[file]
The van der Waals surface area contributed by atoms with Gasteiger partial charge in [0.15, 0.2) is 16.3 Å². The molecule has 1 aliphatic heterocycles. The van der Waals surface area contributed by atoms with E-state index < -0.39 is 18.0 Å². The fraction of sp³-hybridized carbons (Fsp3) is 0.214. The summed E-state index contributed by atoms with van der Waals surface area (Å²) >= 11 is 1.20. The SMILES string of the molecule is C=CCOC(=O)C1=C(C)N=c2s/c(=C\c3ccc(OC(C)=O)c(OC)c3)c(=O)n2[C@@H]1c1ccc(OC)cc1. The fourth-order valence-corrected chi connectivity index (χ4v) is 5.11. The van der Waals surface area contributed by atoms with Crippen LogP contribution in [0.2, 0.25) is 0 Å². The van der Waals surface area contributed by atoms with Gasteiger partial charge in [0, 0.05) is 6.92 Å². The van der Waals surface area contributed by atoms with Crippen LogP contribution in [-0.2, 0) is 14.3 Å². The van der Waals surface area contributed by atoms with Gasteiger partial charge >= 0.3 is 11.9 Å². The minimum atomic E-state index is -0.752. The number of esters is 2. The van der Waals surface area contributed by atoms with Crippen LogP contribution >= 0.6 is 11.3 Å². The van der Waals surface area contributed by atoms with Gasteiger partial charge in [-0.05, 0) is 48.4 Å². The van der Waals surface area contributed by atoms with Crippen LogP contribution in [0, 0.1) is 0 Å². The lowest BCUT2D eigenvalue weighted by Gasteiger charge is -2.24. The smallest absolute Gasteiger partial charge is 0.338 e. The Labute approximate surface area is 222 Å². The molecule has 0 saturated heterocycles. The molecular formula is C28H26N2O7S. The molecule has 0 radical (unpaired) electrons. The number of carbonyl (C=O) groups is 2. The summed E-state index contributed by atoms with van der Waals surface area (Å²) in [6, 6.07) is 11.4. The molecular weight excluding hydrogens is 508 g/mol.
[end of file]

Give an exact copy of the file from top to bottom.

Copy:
The van der Waals surface area contributed by atoms with Gasteiger partial charge in [0.15, 0.2) is 16.3 Å². The molecule has 1 aliphatic heterocycles. The van der Waals surface area contributed by atoms with E-state index < -0.39 is 18.0 Å². The fraction of sp³-hybridized carbons (Fsp3) is 0.214. The summed E-state index contributed by atoms with van der Waals surface area (Å²) >= 11 is 1.20. The SMILES string of the molecule is C=CCOC(=O)C1=C(C)N=c2s/c(=C\c3ccc(OC(C)=O)c(OC)c3)c(=O)n2[C@@H]1c1ccc(OC)cc1. The fourth-order valence-corrected chi connectivity index (χ4v) is 5.11. The van der Waals surface area contributed by atoms with Crippen LogP contribution in [0.2, 0.25) is 0 Å². The van der Waals surface area contributed by atoms with Gasteiger partial charge in [0, 0.05) is 6.92 Å². The van der Waals surface area contributed by atoms with Crippen LogP contribution in [-0.2, 0) is 14.3 Å². The van der Waals surface area contributed by atoms with Gasteiger partial charge >= 0.3 is 11.9 Å². The minimum atomic E-state index is -0.752. The number of esters is 2. The van der Waals surface area contributed by atoms with Crippen LogP contribution >= 0.6 is 11.3 Å². The van der Waals surface area contributed by atoms with Gasteiger partial charge in [-0.05, 0) is 48.4 Å². The van der Waals surface area contributed by atoms with Crippen LogP contribution in [0, 0.1) is 0 Å². The lowest BCUT2D eigenvalue weighted by Gasteiger charge is -2.24. The smallest absolute Gasteiger partial charge is 0.338 e. The Labute approximate surface area is 222 Å². The molecule has 0 saturated heterocycles. The molecular formula is C28H26N2O7S. The molecule has 0 radical (unpaired) electrons. The number of carbonyl (C=O) groups is 2. The summed E-state index contributed by atoms with van der Waals surface area (Å²) in [6, 6.07) is 11.4. The molecular weight excluding hydrogens is 508 g/mol.